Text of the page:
While the governor of Hawaii is promoting Green legislature, the county of Kauai is still dragging its feet. A property owner in Wailua, the mountain area just above Kapaa, hangs poised to run the island’s first Skystream 3.7 residential windmill, which he and other community members say they want in order to cut their electric bills and “go green” at home. Kauai has one of the most expensive electical costs in the entire US and many folks here would prefer to generate their own power. With current technology however, there is a still about a seven year ROI.
Kaua‘i Electric installed a 1.8-megawatt renewable-energy system Monday at the Wailua Homesteads agricultural subdivision, but the county electrical inspector still needs to sign off on it. The owner first submitted his permit package to the county Planning Department on Sept. 5. After three months of department-hopping for approvals, the county granted his request to install the windmill.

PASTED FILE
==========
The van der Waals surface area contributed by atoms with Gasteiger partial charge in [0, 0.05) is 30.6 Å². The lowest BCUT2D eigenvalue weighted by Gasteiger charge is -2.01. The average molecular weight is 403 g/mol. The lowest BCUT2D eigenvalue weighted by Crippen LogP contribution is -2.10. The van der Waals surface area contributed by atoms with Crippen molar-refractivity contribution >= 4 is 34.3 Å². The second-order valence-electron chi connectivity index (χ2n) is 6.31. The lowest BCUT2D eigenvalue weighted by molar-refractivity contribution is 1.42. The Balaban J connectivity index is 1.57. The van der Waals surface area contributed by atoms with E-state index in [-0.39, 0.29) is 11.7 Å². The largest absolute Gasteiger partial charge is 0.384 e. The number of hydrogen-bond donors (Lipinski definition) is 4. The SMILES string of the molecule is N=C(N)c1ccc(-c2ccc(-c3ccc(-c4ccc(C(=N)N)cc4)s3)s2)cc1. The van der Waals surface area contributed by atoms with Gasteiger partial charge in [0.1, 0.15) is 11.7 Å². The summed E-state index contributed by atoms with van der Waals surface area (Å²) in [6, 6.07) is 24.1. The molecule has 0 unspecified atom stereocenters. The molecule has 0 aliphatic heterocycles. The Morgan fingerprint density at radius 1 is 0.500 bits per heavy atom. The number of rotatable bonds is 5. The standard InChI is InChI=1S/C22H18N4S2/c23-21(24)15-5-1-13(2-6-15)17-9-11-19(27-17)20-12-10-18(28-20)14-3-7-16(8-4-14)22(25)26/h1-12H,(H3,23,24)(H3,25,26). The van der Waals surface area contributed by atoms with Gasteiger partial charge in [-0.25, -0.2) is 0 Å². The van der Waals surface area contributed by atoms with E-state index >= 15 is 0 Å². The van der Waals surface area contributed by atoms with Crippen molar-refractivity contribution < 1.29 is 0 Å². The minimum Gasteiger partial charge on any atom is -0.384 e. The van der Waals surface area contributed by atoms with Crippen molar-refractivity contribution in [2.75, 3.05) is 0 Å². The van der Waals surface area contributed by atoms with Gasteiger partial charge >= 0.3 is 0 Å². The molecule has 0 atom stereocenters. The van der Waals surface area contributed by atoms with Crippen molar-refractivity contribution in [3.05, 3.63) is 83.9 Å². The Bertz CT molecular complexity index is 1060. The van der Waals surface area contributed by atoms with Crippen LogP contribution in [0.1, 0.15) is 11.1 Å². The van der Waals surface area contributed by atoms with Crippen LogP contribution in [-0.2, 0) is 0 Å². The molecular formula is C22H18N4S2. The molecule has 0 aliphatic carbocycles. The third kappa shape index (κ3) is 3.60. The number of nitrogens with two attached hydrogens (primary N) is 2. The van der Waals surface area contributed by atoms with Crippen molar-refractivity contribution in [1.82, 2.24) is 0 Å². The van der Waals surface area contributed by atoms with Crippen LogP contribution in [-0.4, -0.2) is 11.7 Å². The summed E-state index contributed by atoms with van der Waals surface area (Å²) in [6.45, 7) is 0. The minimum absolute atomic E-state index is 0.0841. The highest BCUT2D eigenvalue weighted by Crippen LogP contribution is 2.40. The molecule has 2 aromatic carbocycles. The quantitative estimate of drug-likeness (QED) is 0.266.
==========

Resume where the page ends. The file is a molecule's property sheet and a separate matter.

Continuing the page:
A final inspection of the project is scheduled for today. The system must have its final sign off before Kaua‘i Island Utility Cooperative says it can schedule a site visit and process the paperwork necessary to install a net metering system — a process that generally takes one to two weeks. The net metering system allows residents using solar, wind or hydropower to plug into the local grid and literally spin their electric meters backward. It measures imported and exported power. For a wind turbine, the local electric utility would supply power when the wind fails to blow and let residents sell excess energy back when conditions are ripe.
The owner of this rural property has estimated that just 72 hours of 12 mph wind would produce 100 kilowatts and save him roughly $40 per month. But it takes about a year of data to make reliable predictions, he said.
An unclear county process has snared residents who want to use wind turbines for crop irrigation
Kaua‘i Electric has a warehouse in Kapa‘a that houses the state’s largest inventory of Skystream systems, and until the county gets its act together, the Skystream systems will just sit and gather dust.
Despite the fact that the owner of Kauai Electric get up to 25 calls a week for his alternative energy systems, until our wonderful county gets its act together, embarking down this green road stills takes a ton of patience, and many owners are not willing to invest the time and money until the county figures things out in terms of permits and permissions.
Don't you just love bureaucracy?
Ron Margolis, RA, CDPE, ABR Hawaii Life Real Estate Services 808.346.7095 email: email@example.com